At Chevron, we have explicitly worked to shape our safety culture by focusing on behaviors. In 2008, we implemented a comprehensive safety management process in our upstream operations aimed at improving safety behaviors of our workforce—the “Managing Safe Work” process. The process contains components to ensure that frontline and supervisory personnel have the knowledge and skills to work safely. More significantly, the process also includes a procedure called “Behaviors to Support Managing Safe Work” which identifies specific behaviors to enable safe work for each level in the organization, from executive leaders to the frontline operator or mechanic. We collect and track metrics around these behaviors and believe this has improved our safety culture, as well as our performance in personal safety.

One fundamental behavior that can positively shape safety culture in any organization is “Stop Work Authority.” Presenters at the
SPE/APPEA conference talked about Stop Work Authority, and many companies have developed formal programs. Some organizations are taking it a step farther to “Stop Work Responsibility”—the idea that anyone who thinks something might go wrong in an operation has not only the responsibility, but also the obligation to intervene to avert a potential incident.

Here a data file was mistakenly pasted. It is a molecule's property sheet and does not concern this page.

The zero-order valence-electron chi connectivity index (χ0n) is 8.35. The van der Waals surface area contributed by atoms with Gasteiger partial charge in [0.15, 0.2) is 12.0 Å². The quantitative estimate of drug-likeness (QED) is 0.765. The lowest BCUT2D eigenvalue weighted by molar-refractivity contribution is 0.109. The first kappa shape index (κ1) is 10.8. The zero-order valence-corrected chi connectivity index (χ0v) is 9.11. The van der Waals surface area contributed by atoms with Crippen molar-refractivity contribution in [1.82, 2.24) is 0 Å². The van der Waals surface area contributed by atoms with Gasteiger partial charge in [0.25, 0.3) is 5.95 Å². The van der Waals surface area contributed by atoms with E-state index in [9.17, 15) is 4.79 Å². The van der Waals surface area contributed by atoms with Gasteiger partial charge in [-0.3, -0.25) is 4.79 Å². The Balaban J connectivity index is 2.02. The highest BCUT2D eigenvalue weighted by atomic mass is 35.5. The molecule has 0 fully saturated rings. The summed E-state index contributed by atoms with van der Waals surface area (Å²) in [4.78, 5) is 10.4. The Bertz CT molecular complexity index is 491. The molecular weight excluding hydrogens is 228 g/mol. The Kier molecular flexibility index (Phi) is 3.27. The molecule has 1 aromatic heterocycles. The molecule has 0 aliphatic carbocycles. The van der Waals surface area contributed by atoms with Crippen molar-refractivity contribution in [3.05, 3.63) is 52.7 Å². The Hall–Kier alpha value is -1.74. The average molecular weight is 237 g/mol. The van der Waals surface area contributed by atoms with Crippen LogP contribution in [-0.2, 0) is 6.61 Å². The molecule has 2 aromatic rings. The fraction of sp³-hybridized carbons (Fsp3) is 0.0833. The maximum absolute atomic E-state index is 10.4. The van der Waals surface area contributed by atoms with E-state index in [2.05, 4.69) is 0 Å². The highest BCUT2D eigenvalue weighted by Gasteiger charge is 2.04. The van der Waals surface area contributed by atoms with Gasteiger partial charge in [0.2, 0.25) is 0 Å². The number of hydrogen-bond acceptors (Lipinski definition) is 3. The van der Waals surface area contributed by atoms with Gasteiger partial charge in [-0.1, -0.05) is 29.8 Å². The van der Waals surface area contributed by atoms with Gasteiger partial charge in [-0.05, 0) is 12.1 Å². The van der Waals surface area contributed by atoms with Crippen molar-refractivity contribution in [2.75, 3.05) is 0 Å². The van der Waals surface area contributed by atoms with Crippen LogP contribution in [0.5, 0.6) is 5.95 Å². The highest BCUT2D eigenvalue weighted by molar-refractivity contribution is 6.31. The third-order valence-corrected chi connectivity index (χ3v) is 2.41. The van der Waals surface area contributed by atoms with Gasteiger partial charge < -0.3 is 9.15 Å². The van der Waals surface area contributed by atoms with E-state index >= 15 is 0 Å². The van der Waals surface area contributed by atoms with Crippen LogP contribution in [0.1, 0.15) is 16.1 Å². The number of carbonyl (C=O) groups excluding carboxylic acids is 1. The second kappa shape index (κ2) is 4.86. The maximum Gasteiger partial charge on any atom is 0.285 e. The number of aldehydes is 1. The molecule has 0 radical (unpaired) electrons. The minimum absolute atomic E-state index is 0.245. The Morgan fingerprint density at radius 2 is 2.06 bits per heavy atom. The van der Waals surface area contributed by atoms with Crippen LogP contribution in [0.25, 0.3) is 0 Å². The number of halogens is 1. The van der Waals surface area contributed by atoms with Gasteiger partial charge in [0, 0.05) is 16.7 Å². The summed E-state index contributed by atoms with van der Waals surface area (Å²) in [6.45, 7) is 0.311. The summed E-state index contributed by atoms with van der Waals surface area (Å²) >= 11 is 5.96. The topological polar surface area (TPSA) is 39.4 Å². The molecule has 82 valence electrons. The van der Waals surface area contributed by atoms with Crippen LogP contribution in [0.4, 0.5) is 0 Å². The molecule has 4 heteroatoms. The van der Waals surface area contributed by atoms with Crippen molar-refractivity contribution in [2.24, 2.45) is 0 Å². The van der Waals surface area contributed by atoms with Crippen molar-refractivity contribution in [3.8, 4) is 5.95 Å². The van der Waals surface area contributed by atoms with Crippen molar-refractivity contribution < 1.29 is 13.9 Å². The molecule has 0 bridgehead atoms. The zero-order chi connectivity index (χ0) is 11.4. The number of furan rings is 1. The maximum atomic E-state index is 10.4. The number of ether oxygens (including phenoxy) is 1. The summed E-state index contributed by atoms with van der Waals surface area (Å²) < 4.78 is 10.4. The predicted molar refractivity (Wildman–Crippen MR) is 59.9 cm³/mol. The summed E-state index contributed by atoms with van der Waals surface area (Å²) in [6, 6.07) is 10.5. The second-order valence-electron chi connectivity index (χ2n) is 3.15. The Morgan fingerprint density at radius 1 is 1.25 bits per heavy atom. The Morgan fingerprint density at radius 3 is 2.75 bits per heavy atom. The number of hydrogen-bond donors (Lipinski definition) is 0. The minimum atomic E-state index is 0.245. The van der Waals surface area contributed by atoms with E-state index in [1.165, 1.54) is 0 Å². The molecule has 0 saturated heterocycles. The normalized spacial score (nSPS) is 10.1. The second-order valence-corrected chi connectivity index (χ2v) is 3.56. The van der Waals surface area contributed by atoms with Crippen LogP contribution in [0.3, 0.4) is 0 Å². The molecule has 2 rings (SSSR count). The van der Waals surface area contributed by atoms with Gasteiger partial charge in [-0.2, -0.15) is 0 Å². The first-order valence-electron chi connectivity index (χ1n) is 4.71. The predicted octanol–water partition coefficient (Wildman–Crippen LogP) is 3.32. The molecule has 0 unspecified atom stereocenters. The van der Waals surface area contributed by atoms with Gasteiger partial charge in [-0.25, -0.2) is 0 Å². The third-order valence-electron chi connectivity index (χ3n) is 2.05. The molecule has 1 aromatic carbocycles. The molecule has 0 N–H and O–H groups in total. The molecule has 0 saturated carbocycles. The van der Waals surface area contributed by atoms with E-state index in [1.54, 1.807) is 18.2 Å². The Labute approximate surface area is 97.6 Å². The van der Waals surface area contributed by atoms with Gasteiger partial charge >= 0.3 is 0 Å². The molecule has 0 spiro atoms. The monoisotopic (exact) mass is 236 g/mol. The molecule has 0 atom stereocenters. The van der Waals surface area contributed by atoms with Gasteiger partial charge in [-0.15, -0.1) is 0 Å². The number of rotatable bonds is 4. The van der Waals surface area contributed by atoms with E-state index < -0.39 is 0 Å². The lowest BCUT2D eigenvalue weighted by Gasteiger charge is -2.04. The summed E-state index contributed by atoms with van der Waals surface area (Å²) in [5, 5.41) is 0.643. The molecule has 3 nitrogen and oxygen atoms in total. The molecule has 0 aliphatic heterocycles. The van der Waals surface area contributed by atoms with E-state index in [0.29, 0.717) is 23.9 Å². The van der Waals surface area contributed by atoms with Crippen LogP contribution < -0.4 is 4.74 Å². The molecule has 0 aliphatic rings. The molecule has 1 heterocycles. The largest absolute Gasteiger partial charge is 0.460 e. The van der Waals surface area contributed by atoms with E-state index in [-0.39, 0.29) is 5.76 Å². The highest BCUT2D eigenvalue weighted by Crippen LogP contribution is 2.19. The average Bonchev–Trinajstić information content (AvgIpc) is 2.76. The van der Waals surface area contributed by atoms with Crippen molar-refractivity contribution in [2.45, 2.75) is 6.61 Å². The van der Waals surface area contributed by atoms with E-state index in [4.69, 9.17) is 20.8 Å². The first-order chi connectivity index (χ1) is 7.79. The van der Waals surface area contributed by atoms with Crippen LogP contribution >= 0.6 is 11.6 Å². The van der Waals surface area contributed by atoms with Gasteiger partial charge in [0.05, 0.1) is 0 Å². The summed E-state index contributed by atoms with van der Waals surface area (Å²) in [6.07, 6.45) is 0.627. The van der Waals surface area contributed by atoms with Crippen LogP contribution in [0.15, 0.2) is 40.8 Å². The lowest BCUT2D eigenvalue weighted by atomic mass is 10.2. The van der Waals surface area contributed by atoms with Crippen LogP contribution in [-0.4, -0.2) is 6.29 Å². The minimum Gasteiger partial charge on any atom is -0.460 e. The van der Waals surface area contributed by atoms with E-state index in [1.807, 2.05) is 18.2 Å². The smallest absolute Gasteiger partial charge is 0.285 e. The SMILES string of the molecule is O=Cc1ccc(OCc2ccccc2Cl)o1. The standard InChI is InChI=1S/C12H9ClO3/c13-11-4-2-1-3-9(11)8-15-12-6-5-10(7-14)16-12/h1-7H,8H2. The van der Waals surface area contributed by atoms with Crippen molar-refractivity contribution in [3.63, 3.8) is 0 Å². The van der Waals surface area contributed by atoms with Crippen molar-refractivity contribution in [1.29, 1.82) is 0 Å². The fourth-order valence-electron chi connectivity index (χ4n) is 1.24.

Social Hierarchy Affects Safety Culture

We must also consider the impact of national cultures on safety culture, which was the subject of my talk at the conference. A key question for companies with global operations in a high-hazard industry such as ours is: Can a corporate-driven safety culture be replicated across several countries?

I proposed that industry takes into account the differences in national cultures as it goes about in its attempt to change safety cultures.